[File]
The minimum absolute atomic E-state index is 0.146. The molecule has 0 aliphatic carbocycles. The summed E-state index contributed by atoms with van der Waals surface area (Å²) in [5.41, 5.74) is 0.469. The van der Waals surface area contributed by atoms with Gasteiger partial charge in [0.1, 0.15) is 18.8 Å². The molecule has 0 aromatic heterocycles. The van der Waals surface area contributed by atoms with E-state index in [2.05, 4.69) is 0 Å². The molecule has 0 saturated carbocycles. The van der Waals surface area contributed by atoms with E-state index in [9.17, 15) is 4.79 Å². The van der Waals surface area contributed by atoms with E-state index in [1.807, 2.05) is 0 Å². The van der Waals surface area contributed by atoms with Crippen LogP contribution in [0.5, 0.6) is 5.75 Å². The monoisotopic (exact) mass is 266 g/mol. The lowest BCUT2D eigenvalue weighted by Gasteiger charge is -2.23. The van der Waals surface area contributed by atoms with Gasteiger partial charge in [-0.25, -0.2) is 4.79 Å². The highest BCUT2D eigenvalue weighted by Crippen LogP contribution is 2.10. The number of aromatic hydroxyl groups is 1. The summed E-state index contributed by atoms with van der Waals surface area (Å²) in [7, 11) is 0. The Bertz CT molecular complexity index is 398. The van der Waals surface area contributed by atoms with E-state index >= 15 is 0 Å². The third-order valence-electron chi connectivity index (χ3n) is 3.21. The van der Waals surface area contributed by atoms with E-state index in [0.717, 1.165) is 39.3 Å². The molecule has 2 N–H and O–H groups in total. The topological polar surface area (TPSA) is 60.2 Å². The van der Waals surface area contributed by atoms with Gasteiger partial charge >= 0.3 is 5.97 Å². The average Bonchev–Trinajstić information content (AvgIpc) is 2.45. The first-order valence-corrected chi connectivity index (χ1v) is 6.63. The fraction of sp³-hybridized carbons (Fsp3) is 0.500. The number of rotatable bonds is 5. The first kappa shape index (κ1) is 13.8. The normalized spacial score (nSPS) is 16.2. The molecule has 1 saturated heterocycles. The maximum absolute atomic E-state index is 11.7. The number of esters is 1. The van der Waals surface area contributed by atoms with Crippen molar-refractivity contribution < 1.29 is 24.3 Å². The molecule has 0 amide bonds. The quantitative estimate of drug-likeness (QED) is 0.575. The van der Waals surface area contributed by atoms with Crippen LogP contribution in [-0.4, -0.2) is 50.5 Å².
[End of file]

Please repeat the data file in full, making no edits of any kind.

The minimum absolute atomic E-state index is 0.146. The molecule has 0 aliphatic carbocycles. The summed E-state index contributed by atoms with van der Waals surface area (Å²) in [5.41, 5.74) is 0.469. The van der Waals surface area contributed by atoms with Gasteiger partial charge in [0.1, 0.15) is 18.8 Å². The molecule has 0 aromatic heterocycles. The van der Waals surface area contributed by atoms with E-state index in [2.05, 4.69) is 0 Å². The molecule has 0 saturated carbocycles. The van der Waals surface area contributed by atoms with E-state index in [9.17, 15) is 4.79 Å². The van der Waals surface area contributed by atoms with E-state index in [1.807, 2.05) is 0 Å². The van der Waals surface area contributed by atoms with Crippen LogP contribution in [0.5, 0.6) is 5.75 Å². The monoisotopic (exact) mass is 266 g/mol. The lowest BCUT2D eigenvalue weighted by Gasteiger charge is -2.23. The van der Waals surface area contributed by atoms with Gasteiger partial charge in [-0.25, -0.2) is 4.79 Å². The highest BCUT2D eigenvalue weighted by Crippen LogP contribution is 2.10. The number of aromatic hydroxyl groups is 1. The summed E-state index contributed by atoms with van der Waals surface area (Å²) in [7, 11) is 0. The Bertz CT molecular complexity index is 398. The van der Waals surface area contributed by atoms with E-state index >= 15 is 0 Å². The third-order valence-electron chi connectivity index (χ3n) is 3.21. The van der Waals surface area contributed by atoms with E-state index in [0.717, 1.165) is 39.3 Å². The molecule has 2 N–H and O–H groups in total. The topological polar surface area (TPSA) is 60.2 Å². The van der Waals surface area contributed by atoms with Gasteiger partial charge >= 0.3 is 5.97 Å². The average Bonchev–Trinajstić information content (AvgIpc) is 2.45. The first-order valence-corrected chi connectivity index (χ1v) is 6.63. The fraction of sp³-hybridized carbons (Fsp3) is 0.500. The number of rotatable bonds is 5. The first kappa shape index (κ1) is 13.8. The normalized spacial score (nSPS) is 16.2. The molecule has 1 saturated heterocycles. The maximum absolute atomic E-state index is 11.7. The number of esters is 1. The van der Waals surface area contributed by atoms with Crippen molar-refractivity contribution < 1.29 is 24.3 Å². The molecule has 0 amide bonds. The quantitative estimate of drug-likeness (QED) is 0.575. The van der Waals surface area contributed by atoms with Crippen LogP contribution in [-0.4, -0.2) is 50.5 Å².